Tobacco smoke-induced lung inflammation is a risk factor for lung cancer development. Interleukin-1 beta (IL-1) and prostaglandin E2 (PGE2) are two particularly potent inflammation-associated proteins induced by tobacco smoke exposure. We have found that IL-1 and PGE2 operate by increasing levels of a protein called Snail. Snail functions by decreasing levels of E-Cadherin, a protein critical for maintenance of contacts between cells lining the lungs. Without E-Cadherin, cells lining the airways break apart and are able to move around freely in a process known as epithelial-mesenchymal transition (EMT). EMT is often activated during cancer invasion and metastasis. To date, the roles of inflammation, Snail, and EMT in early lung cancer development have not been defined. Our substantial early results indicate that high levels of Snail cause EMT, driving otherwise normal lung cells to invade or move around more freely. Our results also indicate that Snail causes a highly specialized cell type found in the lung, lung stem cells, to proliferate more than they should. Though stem cells are helpful in many settings, in the context of cancer, they almost always have negative implications. We are the first to report the link between lung inflammation and EMT in the setting of early lung cancer development, and we are the first to report the presence of Snail in human lungs at the very earliest stages of lung cancer development. Additionally, our findings linking EMT with stem cell biology in the development of lung cancer are consistent with the “migrating cancer stem cell” concept recently described. The concept suggests that cancer stem cells residing in the lungs become mobile and much more harmful when conditions in the lung cause them to undergo EMT. Because it takes into consideration both the genetic events common to cancer development and the influence of the location where the tumor cells reside, we expect this concept is relevant in the development of lung cancer. In the proposed studies, we will use cells derived from normal lung tissue that we have engineered to produce high levels of Snail, and we will grow the cells in a cell culture model that closely mimics a precancerous condition of the lung called squamous metaplasia. Our findings will be confirmed in human lungs that are about to develop cancers. In these studies, we will investigate genes downstream of Snail that drive mobility and increase the numbers of lung stem cells. We believe that the addition of Snail causes early lung cancer associated lesions to become more aggressive, possibly resulting in frank cancer. We will attempt to reverse this progression and to explain how the process works.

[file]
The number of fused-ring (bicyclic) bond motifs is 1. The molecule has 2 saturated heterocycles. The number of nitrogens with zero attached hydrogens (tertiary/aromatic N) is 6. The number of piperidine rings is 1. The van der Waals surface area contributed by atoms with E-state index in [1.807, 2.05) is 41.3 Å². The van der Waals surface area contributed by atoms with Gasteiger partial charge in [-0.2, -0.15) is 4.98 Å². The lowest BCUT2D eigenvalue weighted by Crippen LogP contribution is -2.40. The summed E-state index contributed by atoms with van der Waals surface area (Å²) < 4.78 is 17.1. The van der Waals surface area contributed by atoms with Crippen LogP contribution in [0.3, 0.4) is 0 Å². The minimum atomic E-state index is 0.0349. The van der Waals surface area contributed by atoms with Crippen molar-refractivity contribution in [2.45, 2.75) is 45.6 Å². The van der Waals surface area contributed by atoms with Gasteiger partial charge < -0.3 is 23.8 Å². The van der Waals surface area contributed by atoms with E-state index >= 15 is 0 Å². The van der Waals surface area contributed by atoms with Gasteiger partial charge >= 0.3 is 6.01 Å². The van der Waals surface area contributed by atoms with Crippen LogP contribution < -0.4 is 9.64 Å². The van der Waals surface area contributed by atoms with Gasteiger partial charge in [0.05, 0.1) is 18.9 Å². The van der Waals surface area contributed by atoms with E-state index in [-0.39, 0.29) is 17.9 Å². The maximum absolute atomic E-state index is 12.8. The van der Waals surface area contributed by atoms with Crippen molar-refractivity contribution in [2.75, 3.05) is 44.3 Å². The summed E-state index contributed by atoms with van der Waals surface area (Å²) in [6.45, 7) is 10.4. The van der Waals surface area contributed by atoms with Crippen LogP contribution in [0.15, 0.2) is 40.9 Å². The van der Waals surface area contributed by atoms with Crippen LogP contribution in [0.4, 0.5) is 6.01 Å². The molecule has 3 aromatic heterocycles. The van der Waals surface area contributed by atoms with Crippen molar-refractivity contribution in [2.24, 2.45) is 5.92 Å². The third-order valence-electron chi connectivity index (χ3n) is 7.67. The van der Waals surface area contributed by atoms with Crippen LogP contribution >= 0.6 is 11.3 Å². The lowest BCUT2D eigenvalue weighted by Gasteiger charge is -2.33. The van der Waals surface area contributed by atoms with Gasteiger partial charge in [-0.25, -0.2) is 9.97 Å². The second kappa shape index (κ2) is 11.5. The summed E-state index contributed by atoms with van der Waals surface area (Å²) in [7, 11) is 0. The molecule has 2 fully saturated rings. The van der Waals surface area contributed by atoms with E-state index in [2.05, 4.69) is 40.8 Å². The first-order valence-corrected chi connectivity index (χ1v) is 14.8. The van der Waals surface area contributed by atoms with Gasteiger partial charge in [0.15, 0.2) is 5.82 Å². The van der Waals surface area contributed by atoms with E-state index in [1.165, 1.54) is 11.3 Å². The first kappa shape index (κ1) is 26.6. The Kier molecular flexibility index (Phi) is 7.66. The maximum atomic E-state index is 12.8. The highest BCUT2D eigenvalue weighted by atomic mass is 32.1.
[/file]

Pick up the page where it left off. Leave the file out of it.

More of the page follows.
In Specific Aim 1, we will determine how the protein CD44 contributes to increased invasion and increased numbers of lung stem cells caused by high levels of Snail in normal lung tissues. By blocking CD44, we will determine the importance of the protein to the cancer-associated changes caused by Snail. In several proposed studies, we will also attempt to explain how the process works. In Specific Aim 2, we will determine how two specific lung stem cell populations, ALDH+ and CD44+CD24-, contribute to increased numbers of lung stem cells caused by high levels of Snail in normal lung tissues. By removing the two stem cell populations identified as most problematic, we will determine the importance of those populations to the cancer-associated changes caused by Snail. In several proposed studies, we will also attempt to explain how the process works.
Understanding the interactions of proteins and cell types involved in the development of lung cancer may provide new opportunities for preventing the disease and/or for detecting it at an early stage when cure is possible. Our novel findings thus far combined with funding for the more detailed studies proposed will allow us to make a significant contribution to the fields of EMT and stem cells, to knowledge about the early events that drive lung cancer development, and to the research mission of the TRDRP. |